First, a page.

The person best placed to discover if you have been an identity theft victim is yourself.
Both in the UK and the US, there is a company called Experian who can produce a copy of your credit report.
The fee in the UK is only £2 at the time of writing.
The report you receive from Experian is very detailed.
On it you will see a list of all the ourtanding debts and credit agreements you have, along with your payment status.
A long line of zeros indicates that you have made all your payments on time.
Any other numbers will be referring to late payments, defaults and non payments.
Obviously these should be looked at closely.
Any recorded defaults on the credit report may be an indicator of identity theft, unless you are already aware of why payments haven’t been made.
Another piece of information that is recorded on your credit report is searches.
This is where a financial institution has consulted your credit file with regard to a possible credit agreement with yourself.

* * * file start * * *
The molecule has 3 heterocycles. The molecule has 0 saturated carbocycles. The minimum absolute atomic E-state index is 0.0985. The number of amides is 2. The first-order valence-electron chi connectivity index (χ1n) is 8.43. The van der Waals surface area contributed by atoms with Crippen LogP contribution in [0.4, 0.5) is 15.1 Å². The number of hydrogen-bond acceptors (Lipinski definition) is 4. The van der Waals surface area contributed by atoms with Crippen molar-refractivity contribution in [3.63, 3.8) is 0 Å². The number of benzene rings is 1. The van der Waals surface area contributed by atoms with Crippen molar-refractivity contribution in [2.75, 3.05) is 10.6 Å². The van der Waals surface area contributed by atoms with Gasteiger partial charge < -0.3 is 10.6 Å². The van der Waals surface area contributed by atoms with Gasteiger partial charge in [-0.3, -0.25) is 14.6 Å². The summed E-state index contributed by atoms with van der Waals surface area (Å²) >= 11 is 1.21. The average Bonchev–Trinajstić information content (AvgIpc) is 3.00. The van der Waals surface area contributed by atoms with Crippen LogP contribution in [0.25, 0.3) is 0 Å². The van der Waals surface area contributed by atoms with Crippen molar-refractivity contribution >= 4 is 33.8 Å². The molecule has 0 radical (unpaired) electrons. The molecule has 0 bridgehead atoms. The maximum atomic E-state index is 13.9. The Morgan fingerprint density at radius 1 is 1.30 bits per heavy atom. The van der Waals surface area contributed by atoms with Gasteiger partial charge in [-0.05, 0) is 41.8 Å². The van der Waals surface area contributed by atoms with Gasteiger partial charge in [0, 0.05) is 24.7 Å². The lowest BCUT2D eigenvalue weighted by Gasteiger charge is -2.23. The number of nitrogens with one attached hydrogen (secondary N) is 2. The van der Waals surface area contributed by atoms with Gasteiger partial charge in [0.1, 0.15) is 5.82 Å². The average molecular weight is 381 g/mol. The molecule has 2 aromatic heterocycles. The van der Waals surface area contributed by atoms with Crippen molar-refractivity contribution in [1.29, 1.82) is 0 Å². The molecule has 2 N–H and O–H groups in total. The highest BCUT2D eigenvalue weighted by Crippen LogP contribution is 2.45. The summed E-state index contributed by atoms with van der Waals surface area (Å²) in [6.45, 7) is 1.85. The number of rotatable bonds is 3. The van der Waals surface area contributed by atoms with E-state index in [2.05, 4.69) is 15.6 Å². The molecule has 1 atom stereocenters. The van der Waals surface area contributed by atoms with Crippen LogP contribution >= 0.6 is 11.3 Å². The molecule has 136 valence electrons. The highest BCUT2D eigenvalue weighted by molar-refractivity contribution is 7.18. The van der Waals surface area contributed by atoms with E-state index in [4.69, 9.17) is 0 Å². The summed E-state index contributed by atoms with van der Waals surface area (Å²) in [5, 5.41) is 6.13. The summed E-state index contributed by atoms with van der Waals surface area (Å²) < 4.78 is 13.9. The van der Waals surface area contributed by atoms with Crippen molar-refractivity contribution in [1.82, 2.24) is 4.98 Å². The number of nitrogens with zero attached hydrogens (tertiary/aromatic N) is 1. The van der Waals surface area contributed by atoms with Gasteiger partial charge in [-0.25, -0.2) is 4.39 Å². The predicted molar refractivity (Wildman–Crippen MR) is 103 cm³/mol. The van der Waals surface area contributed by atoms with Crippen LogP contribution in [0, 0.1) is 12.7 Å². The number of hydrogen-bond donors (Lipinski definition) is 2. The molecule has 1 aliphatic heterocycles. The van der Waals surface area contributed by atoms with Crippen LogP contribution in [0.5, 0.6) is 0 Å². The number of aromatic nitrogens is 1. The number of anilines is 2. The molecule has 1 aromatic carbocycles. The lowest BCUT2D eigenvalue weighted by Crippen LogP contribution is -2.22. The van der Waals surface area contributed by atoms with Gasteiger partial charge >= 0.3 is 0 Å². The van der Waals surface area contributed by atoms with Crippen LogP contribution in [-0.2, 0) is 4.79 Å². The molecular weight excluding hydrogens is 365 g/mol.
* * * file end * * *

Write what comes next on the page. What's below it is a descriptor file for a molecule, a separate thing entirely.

Again, a search you are not aware of may be a red flag.
Should there be any unexpected activity on your credit report then this will almost certainly suggest some sort of criminal activity with identity theft being the most likely cause.
It is a good idea to check your credit report on a regular basis in order to ensure that it is as you believe it should be.
It goes without saying that you should request one immediately if you suspect your identity has been stolen.
Other factors besides your credit report can indicate that your personal details have been compromised.
For instance –
Not receiving mail, be it bills or any other sort. This may be because someone has redirected your mail to an alternative address.
Receiving confirmation for loans or credit cards you are unaware of applying for.
Failing a credit check or being declined for credit.
Receiving letters or phone calls demanding payment for goods or services you have never received.